Already, Kasai said, COVID-19 had upended millions of peoples’ lives and had caused a major economic impact on the world.

He said that the governments in the region were making “extremely complex decisions about introducing or enhancing or easing or lifting lockdowns and physical distancing measures.
“As we move forward in these difficult times, our lives, our health systems and approach to stopping transmission must continue to adapt and evolve along with the epidemic.”
According to him, until a vaccine is found, the process of adapting to the epidemic will have to become a new normal.
“There is no one-size-fits-all approach to doing this but WHO strongly urges that decisions on measures be guided by public health principles, the lifting of lockdowns, and other measures that need to be done gradually.
“If restrictions are relaxed or lifted before the strong system is in place to identify, isolate and care for this sick, and trace and quarantine their contacts, this will likely lead to a resurgence of diseases.
“As long as the new Coronavirus is circulating, no country is safe from potentially overwhelming outbreaks,” he said.
As at yesterday, Ghana had lifted its three weeks lock down imposed to tackle the spread of the disease.

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COVID-19: Body Charges Rivers On Thorough Hand Washing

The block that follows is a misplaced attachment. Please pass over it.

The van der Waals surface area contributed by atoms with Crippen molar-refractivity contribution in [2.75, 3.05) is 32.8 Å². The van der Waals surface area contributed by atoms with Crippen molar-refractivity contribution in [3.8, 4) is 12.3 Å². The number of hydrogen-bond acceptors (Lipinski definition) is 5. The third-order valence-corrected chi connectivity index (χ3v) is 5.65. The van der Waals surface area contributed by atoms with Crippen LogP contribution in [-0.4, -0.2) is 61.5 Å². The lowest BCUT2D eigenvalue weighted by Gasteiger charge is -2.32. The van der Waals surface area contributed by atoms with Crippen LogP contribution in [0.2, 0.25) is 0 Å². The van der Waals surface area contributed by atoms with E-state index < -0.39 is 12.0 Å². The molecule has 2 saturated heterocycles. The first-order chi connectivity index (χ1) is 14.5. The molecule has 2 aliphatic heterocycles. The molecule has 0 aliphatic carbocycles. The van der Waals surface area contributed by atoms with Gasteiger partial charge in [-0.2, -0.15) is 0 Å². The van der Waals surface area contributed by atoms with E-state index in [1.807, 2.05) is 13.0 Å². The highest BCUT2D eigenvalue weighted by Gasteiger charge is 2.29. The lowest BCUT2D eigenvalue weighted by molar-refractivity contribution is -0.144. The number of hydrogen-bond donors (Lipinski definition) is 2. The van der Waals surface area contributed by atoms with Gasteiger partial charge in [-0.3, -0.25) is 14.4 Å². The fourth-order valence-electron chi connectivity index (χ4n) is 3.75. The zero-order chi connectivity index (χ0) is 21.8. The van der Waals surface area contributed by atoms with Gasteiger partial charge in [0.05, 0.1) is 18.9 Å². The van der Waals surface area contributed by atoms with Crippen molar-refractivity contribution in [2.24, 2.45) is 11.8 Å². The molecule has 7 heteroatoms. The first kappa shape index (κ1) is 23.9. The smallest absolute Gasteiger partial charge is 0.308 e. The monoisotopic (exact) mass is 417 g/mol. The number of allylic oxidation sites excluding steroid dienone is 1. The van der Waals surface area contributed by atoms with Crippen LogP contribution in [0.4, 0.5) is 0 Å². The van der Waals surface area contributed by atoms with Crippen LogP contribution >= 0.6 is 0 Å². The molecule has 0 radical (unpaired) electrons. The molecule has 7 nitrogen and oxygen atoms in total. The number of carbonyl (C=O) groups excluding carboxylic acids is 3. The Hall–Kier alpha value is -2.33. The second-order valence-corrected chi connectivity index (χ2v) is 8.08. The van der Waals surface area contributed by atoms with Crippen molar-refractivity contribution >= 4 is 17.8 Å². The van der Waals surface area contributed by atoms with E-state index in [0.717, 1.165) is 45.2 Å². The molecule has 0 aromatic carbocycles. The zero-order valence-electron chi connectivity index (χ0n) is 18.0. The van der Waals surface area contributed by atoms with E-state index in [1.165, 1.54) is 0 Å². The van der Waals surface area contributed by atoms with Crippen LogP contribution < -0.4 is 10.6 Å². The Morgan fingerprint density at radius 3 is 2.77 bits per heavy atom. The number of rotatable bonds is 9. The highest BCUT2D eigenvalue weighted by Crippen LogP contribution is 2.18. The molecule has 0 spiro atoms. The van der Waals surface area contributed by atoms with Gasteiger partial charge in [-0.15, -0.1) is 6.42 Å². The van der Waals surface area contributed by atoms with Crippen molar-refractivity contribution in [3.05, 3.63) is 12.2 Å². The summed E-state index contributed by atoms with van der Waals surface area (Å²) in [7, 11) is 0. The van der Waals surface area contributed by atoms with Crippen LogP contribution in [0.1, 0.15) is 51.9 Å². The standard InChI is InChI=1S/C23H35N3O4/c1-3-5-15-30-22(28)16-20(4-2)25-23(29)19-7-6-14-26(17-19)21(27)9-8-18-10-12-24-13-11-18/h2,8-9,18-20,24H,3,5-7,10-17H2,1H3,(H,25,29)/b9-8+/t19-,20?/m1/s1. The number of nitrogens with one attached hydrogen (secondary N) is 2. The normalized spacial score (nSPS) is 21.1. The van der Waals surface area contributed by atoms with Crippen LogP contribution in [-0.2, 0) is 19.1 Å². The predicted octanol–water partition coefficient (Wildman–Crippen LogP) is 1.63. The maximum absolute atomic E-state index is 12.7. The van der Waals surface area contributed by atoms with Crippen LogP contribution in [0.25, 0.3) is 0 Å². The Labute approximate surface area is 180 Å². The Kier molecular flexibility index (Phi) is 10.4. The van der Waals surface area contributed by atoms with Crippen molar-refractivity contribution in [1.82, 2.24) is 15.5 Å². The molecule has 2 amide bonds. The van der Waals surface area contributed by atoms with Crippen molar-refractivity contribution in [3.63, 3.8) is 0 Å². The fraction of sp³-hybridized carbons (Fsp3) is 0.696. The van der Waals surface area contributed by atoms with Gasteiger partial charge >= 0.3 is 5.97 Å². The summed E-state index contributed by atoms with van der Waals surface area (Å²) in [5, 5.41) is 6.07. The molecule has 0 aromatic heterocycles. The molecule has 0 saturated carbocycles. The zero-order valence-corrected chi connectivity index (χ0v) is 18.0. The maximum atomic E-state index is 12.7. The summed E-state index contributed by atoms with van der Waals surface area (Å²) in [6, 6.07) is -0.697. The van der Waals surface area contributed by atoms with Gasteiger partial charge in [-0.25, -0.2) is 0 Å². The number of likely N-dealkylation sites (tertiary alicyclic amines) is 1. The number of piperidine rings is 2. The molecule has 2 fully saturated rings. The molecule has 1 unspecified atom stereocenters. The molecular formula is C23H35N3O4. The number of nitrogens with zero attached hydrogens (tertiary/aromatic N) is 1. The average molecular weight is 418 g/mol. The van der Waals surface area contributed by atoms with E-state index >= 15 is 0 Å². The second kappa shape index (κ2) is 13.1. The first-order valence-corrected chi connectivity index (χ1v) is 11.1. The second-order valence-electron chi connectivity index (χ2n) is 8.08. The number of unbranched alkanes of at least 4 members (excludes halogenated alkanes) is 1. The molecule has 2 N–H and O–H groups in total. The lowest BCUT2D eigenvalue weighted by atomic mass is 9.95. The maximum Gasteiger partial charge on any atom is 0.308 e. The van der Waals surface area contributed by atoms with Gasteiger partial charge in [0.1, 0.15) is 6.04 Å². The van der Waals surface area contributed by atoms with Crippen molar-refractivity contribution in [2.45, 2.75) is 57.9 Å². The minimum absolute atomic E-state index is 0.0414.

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Amidst fears associated with the dreaded Coronavirus, which has been detected in most states, the Rivers State Rural Water Supply and Sanitation Agency (RUWASSA), says it has taken necessary precautionary measures to combat the Coronavirus, also known as COVID-19.
Speaking while fielding questions from journalists, the General Manager of the Rivers State Rural Water Supply and Sanitation Agency (RUWASSA), Mr. Napoleon Adah, said such measures were aimed at raising awareness on proper and regular hand washing, and the use of alcohol base hand sanitiser.
“As an agency saddled with the responsibility of hand washing and personal hygiene, we are working in collaboration with the United Nations Children’s Fund (UNICEF) and Rivers State Ministry of Health in order to carry out adequate advocacy and sensitisation to the communities on the inherent dangers of COVID-19,” Adah said.
He further commended the Rivers State Governor, Barr. Nyesom Wike for his effective leadership to curb the spread of the virus in Rivers State.
According to him, there are several committees set up by the Governor to create adequate awareness in the area of COVID-19. This, he said has invariably made the state to be Coronavirus free.
The RUWASSA boss, who is also an environmental disaster risk management expert, noted that the agency in collaboration with UNICEF is currently working out modalities to provide automatic hand washing facilities to the various LGAs of Rivers State.